Wind-Blox eventually made a correction on their website / removed the claim on Amazon.
Other False / Inaccurate Statements
Wind-Blox frequently makes the following product claims:
Cycling industry experts and Wind-Blox customers appear to disagree:
"I have tried other similar products and these (Cat-Ears) work better." - Amazon Review
"Wind-Blox don't work as well as Cat-Ears." - J. Huang, CyclingTips.com / BikeRadar.com
"Wind-Blox don't live up to the claims and reviews on their website." - OZ Cycling, Australia
"I have tried both the Wind-Blox and Cat-Ears... The later work better." - A Major Cycling Forum
"Not as good as Cat Ears. With W-B it sometimes seems that there is more wind noise." - Amazon
"Wind-Blox do not provide the same level of noise reduction found in the 'Cat-Ears'." - A/C Review
"Maybe a 20% reduction with Wind-Blox. Not nearly as much as Cat-Ears Airstreamz." - A/C Review
"I bought Cat-Ears as well as a pair of other devices... Cat-Ears worked the best." - Customer Review
"Cat-Ears do not look as dorky as Wind-Blox." and "Wind-Blox don't work with sunglasses." - Amazon
"Wind-Blox are... Not as good as Cat-Ears. Have both. Cat-Ears for me are a lot better." - NB, Gibraltar
There is no credible evidence to support the 'HIGHEST rating' product performance claim.
The Wind-Blox 'Too Good To Be True' Performance Claims
Wind-Blox originally claimed:
"a 47% reduction in loudness"
"a 66% reduction in sound pressure"
"and an 88% reduction in acoustic intensity"
In acoustics, loudness is the subjective perception of sound pressure. Loudness is often confused with physical measures of sound strength such as sound pressure and acoustic intensity. Given the inclusion of all three measures, it appears that the folks at Wind-Blox have a poor understanding of basic acoustics.
A 2014 graphic from the Wind-Blox website is below... "Up to 80%* reduction in wind noise".
Given the confusing claims, we tested the Wind-Blox product during the 2014 Buffalo Bicycle Classic sportive. Over fifty miles, with varying speeds / wind conditions, we concluded that the Wind-Blox product reduced from 40% to 60% of the wind noise. This is consistent with the "9.27dB noise reduction measure in demo video" claim. A 9.27 db reduction is, in fact, only a 47% reduction in perceived wind noise.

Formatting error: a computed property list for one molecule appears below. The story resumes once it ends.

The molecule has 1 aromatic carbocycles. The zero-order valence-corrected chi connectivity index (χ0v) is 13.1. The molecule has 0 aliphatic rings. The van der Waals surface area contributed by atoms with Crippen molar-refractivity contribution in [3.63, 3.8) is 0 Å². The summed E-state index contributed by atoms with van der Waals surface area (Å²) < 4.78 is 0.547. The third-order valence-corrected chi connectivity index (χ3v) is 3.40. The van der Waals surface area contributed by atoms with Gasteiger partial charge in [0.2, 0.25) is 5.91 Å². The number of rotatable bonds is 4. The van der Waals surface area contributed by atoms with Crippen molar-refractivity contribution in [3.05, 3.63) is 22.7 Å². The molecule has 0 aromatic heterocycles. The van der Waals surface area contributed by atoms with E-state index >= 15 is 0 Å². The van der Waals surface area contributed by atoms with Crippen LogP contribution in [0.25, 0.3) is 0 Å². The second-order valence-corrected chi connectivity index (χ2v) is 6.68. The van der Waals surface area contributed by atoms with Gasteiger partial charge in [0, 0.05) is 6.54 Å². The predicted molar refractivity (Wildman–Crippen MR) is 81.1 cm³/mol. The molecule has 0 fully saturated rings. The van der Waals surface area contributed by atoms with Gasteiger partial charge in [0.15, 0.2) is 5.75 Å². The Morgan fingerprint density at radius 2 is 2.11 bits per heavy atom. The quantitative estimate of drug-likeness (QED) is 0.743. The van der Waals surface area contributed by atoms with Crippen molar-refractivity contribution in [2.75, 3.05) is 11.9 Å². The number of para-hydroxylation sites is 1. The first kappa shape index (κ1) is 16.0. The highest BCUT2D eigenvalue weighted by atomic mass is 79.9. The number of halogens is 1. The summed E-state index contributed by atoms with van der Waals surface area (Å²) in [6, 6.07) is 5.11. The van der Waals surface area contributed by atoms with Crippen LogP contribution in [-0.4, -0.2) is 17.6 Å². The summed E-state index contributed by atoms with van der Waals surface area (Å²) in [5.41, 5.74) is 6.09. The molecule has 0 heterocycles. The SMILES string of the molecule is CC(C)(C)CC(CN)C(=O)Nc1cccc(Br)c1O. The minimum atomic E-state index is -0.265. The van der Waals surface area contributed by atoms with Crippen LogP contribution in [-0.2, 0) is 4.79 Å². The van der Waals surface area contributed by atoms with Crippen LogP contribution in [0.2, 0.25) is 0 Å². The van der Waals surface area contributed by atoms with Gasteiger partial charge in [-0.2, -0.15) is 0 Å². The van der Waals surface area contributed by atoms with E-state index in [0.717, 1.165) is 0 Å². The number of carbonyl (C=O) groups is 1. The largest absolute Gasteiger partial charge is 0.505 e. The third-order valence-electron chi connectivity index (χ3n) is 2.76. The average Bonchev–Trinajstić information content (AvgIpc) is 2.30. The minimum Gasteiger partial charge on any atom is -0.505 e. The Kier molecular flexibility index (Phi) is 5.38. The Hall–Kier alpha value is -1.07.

From "Up to 80%" to "80.2%". According to a 2016 press release: "At 80.2% noise reduction, Wind-Blox reduces the most wind noise," Since this is a very high and accurate (i.e. 'too good to be true') percentage, we decided to evaluate the 'With Wind-Blox' and 'Without Wind-Blox' audio files on the Wind-Blox website.
Analysis of the Wind-Blox audio files...
Wind-Blox has 'Without Wind-Blox' and 'With Wind-Blox' audio files on their website. Simple spectrum analysis (Sigview / TrueRTA) of the audio files produced a 'best case' wind noise reduction of approximately 60%. Both the original 47% and the 60% are significantly lower than the incredibly precise 80.2%. In this regard, any qualified engineer who has measured wind noise knows that tenth of percent accuracy is nonsense.
Copies of the Wind-Blox 'before / after' audio files have been retained and are available for analysis.
At the risk of sounding cynical, it is obvious that a potential purchaser of Wind-Blox will find the over 80% claim difficult to ignore (vs. the original 47% reduction) if another product is described as delivering a 75% reduction. It is the easiest thing in the world to hype or oversell a new product... and we all recognize the potential consequences of doing this... since it risks disappointing customers and damaging others in the wind noise reduction industry. In our opinion, a little due-diligence is prudent when evaluating a product.
There is no credible evidence to support the miraculous "80.2% wind noise reduction" claim.
Invented By Wind-Blox... We Don't Think So!
Below is a 2007 example of a homemade wind noise reduction device posted on a major cycling forum.
PORTLAND Sept. 26, 2013 PRNewswire (more): "Mike invented a helmet strap device to block wind."
This is not a new / novel approach. A simple search of cycling forums discloses similar examples.
A 2007 Cycling Forum prototype and the Wind-Blox product are virtually identical.
Wind-Blox originally claimed to have filed both utility and design patents. There is no evidence of a utility patent being published. Perhaps it was denied (i.e. not a new / novel approach) or perhaps it was never actually filed. They did receive a design patent with the following description: "An ornamental design for a wind and noise blocker". The Wind-Blox ornamental design patent is different than the Wind-Blox product.
In our opinion, making misleading claims for self enrichment is wrong.